Lisa Strohman, PhD, JD

One of the worst contributors to addiction, creating a vicious cycle with abuse, is anxiety. The question is which comes first: the crushing stress of anxiety creating a demand for relief or an addiction that ultimately causes the symptoms of anxiety?

Regardless of the answer, those in the addiction world are well aware of the tumultuous relationship addiction and anxiety have with each other. With a lifetime prevalence of nearly 30 percent of the U.S. population suffering from an anxiety disorder and 10 percent struggling with some level of substance abuse, it is safe to say that if we aren’t suffering from either, we certainly know someone that is.

The reality is that we all experience some level of anxiety because it is a normal part of life. For example, most experience anxious feelings when faced with a problem at work or when making an important life decision. However, having an anxiety disorder involves more than temporary worry or fear. An anxiety disorder does not go away and can get worse over time, often interfering with life in areas such as job, school, and/or relationships. Professionally speaking, an anxiety disorder is characterized by a state of excessive uneasiness and apprehension, often accompanied with compulsive behavior or panic attacks.

Anxiety and Addiction

There have been many articles written about the relationship between anxiety and addiction as it relates to alcohol and/or drugs. In fact, there is a very strong correlation between alcohol and drug addiction and general anxiety disorder. This makes sense because those that consistently feel uncomfortable can find respite in a substance. However, it is not long before there is a paradoxical effect that turns the short-term comfort of the substance into increased symptoms of anxiety when the individual discontinues use. This in turn leads to more abuse in more chronic settings. Why this strong relationship exists relates to our genetics.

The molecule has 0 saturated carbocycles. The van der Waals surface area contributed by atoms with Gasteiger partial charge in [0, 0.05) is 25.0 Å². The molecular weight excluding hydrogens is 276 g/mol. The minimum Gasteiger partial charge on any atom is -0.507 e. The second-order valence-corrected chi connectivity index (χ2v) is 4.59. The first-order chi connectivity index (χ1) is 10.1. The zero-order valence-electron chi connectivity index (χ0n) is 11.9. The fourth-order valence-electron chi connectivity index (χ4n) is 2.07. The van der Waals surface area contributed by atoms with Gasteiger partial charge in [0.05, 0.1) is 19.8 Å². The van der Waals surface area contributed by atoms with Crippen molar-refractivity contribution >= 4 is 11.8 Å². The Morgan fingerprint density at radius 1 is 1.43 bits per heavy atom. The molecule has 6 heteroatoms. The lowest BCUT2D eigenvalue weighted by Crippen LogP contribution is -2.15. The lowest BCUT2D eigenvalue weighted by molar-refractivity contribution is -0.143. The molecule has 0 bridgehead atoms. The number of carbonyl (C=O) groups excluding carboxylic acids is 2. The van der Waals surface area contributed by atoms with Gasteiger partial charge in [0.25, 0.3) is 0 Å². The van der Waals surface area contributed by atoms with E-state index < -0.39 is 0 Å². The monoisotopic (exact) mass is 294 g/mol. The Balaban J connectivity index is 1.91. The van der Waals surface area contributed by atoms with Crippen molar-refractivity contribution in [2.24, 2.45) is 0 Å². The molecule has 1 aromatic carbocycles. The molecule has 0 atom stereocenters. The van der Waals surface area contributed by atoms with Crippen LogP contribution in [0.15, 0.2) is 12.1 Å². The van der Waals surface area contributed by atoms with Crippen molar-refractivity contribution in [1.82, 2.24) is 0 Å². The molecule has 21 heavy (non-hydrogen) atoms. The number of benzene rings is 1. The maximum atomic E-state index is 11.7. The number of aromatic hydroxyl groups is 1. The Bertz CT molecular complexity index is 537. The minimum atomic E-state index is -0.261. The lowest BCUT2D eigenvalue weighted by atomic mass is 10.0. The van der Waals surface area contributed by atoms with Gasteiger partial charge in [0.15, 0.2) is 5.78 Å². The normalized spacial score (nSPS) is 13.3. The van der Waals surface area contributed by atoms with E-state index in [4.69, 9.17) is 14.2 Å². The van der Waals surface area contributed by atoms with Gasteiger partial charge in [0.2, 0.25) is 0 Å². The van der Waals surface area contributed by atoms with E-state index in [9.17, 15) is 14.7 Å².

The Brain’s Role in Anxiety and Addiction

Substances directly or indirectly target the brain’s reward system by flooding the circuit with dopamine. Dopamine is the neurotransmitter present in regions of the brain that regulate emotion, motivation, and feelings of pleasure. When activated naturally, at normal levels, this system serves as our reward center increasing these behaviors. Of course, flooding the system with drugs produces abnormally high euphoric effects, which more strongly reinforce the behavior of drug use. With substances the release occurs almost immediately (when drugs are smoked or injected), and the effects can last much longer than those produced by natural rewards such as sex. We know that the effect of such a powerful reward strongly motivates people to return to the substance again and again. We also know that without the continued use the individual will often suffer from increased anxiety as a result of the absence of the substance.

Anxiety and Technology Addiction